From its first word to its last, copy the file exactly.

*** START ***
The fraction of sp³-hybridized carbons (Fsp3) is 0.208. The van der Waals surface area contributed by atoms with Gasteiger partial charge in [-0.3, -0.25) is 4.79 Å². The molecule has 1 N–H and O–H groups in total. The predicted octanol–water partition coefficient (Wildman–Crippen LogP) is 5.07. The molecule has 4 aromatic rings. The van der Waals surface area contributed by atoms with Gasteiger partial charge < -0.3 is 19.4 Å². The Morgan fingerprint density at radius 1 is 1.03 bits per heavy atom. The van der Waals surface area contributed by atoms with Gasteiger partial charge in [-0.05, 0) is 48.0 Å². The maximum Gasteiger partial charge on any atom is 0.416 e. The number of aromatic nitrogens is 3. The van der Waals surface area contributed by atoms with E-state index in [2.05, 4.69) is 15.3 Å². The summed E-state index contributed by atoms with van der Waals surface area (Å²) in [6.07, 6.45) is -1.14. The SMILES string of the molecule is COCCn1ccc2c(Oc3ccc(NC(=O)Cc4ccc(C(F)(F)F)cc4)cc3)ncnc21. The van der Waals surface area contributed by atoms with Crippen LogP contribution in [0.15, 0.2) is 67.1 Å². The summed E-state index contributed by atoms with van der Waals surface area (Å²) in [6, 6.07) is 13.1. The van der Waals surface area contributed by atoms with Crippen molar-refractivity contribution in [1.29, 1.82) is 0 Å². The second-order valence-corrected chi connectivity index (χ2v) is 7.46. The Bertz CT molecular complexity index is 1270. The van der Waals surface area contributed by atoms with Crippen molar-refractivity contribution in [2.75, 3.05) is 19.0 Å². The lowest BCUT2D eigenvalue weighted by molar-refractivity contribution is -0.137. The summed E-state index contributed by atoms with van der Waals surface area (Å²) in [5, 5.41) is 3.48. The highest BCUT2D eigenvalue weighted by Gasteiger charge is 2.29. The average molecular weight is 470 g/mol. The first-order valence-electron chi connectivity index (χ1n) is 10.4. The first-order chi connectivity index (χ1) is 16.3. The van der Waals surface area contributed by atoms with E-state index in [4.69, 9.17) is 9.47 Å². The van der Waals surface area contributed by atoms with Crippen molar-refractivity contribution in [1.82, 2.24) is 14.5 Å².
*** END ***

The fraction of sp³-hybridized carbons (Fsp3) is 0.208. The van der Waals surface area contributed by atoms with Gasteiger partial charge in [-0.3, -0.25) is 4.79 Å². The molecule has 1 N–H and O–H groups in total. The predicted octanol–water partition coefficient (Wildman–Crippen LogP) is 5.07. The molecule has 4 aromatic rings. The van der Waals surface area contributed by atoms with Gasteiger partial charge < -0.3 is 19.4 Å². The Morgan fingerprint density at radius 1 is 1.03 bits per heavy atom. The van der Waals surface area contributed by atoms with Gasteiger partial charge in [-0.05, 0) is 48.0 Å². The maximum Gasteiger partial charge on any atom is 0.416 e. The number of aromatic nitrogens is 3. The van der Waals surface area contributed by atoms with E-state index in [2.05, 4.69) is 15.3 Å². The summed E-state index contributed by atoms with van der Waals surface area (Å²) in [6.07, 6.45) is -1.14. The SMILES string of the molecule is COCCn1ccc2c(Oc3ccc(NC(=O)Cc4ccc(C(F)(F)F)cc4)cc3)ncnc21. The van der Waals surface area contributed by atoms with Crippen LogP contribution in [0.15, 0.2) is 67.1 Å². The summed E-state index contributed by atoms with van der Waals surface area (Å²) in [6, 6.07) is 13.1. The van der Waals surface area contributed by atoms with Crippen molar-refractivity contribution in [1.29, 1.82) is 0 Å². The second-order valence-corrected chi connectivity index (χ2v) is 7.46. The Bertz CT molecular complexity index is 1270. The van der Waals surface area contributed by atoms with Crippen molar-refractivity contribution in [2.75, 3.05) is 19.0 Å². The lowest BCUT2D eigenvalue weighted by molar-refractivity contribution is -0.137. The summed E-state index contributed by atoms with van der Waals surface area (Å²) in [5, 5.41) is 3.48. The highest BCUT2D eigenvalue weighted by Gasteiger charge is 2.29. The average molecular weight is 470 g/mol. The first-order valence-electron chi connectivity index (χ1n) is 10.4. The first-order chi connectivity index (χ1) is 16.3. The van der Waals surface area contributed by atoms with E-state index in [4.69, 9.17) is 9.47 Å². The van der Waals surface area contributed by atoms with Crippen molar-refractivity contribution in [1.82, 2.24) is 14.5 Å².